« Tank Restaurant | Main | The Pasta Primers - Prologue »

January 08, 2007

La Bocca Della Verità

Dominic Armato
Italian restaurants in Chicago have always caused me some consternation.

If, god forbid, I were ever subjected to the horrible (and rather unlikely) fate of having to choose one subcuisine to sustain me for the rest of my life, "Italian trattoria" would escape my lips without a moment's hesitation. To me, there's nothing more simple, elegant and satisfying that I could eat day in and day out than assorted antipasti, pastas that utilize four or five ingredients, the occasional bit of simply prepared meat or fish, some quaffable wine and a bit of potent coffee or a digestivo. Visiting Italy is absurdly pleasurable in this fashion. Fall into any of the ubiquitous corner trattorie, and odds are the food is going to be delicious. The beauty of the Italian trattoria is that it isn't rocket science. This is simple food. But that only makes my inability to find a place I'm happy with at home more frustrating.

Dominic Armato
First, you have the whole Italian/Italian-American schism. While I love the saucy, meaty, tomatoey, Goodfellas-ey Italian-American for what it is, it's so pervasive in this town that it also creeps into the more traditional Italian restaurants with frustrating regularity. Secondly, if there's one thing I cook a ton of, it's pasta. As such, while I long for a little place I can fall into a couple times a week, I leave most establishments feeling that I could've done a better job staying home and doing it myself. Third, for reasons I'll never understand, most of the places that serve authentic Italian in Chicago are skewed heavily towards the upscale end of the spectrum. If you want casual, authentic Mexican, Thai or Polish, you can throw a stone and probably hit a pretty decent place. But authentic Italian requires business casual and a $50 per person commitment. La Bocca Della Verità, on the other hand, requires no such commitments, and it's clearly striving to be exactly the kind of spot for which I've been searching.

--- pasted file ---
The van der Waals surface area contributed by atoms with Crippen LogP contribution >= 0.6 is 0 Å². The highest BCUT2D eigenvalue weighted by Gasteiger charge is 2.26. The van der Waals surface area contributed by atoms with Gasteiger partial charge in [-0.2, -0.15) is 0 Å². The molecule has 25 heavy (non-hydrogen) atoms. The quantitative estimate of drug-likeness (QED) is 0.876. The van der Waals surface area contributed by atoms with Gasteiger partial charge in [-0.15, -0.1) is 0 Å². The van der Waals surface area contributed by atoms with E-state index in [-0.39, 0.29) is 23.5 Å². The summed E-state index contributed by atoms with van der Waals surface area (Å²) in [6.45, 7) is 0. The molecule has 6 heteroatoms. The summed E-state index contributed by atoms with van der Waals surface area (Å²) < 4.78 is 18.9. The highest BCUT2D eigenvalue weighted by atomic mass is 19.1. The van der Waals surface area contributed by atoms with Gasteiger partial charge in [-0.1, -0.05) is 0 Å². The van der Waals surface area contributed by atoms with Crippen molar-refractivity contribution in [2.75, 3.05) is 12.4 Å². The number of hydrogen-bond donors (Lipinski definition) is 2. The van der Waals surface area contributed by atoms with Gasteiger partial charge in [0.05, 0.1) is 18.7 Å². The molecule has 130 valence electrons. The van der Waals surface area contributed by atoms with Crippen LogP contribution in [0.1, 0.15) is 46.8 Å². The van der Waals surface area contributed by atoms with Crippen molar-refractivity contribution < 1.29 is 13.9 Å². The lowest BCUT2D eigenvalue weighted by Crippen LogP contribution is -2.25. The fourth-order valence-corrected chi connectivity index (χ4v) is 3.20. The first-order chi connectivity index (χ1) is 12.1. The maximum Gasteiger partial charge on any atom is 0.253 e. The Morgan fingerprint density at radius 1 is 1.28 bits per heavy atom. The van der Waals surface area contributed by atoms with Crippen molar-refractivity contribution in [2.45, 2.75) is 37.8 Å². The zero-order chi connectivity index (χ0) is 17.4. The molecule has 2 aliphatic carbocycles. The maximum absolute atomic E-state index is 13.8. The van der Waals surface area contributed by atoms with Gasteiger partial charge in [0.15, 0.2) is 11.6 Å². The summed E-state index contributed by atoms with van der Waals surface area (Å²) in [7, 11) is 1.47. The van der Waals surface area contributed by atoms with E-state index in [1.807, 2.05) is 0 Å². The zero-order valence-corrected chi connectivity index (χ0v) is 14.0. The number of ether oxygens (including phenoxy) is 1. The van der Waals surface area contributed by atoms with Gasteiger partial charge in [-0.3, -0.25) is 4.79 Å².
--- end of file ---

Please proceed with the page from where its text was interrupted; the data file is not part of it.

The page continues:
Dominic Armato
La Bocca spans three storefronts in Lincoln Square, a casual little joint that successfully covers the bases by offering a dimly-lit room to couples and a more boisterous room to families. The menu is dead-on trattoria fare, with about 20 simple salads and antipasti, a dozen or so pastas, and a handful of fish and meat dishes. Unfortunately, I've found that it's something of a hit-or-miss affair. Tonight, we sampled a couple of antipasti as well as three pastas. The Mozzarella di Bufala was right on the money: a delicious creamy, tart round of cheese accompanied by slices of Granny Smith apple and baby arugula, simply dressed with olive oil and lemon. The Calamari Affogati, on the other hand, was disappointing. I thought the house marinara was a little too heavy for the squid, which was too tough and pushing rubbery territory. What's more, I'm all for gnarly seafoody flavor, but I thought this dish was overly abundant in the fishy category. Calamari can be wonderfully light and clean, but it wasn't here.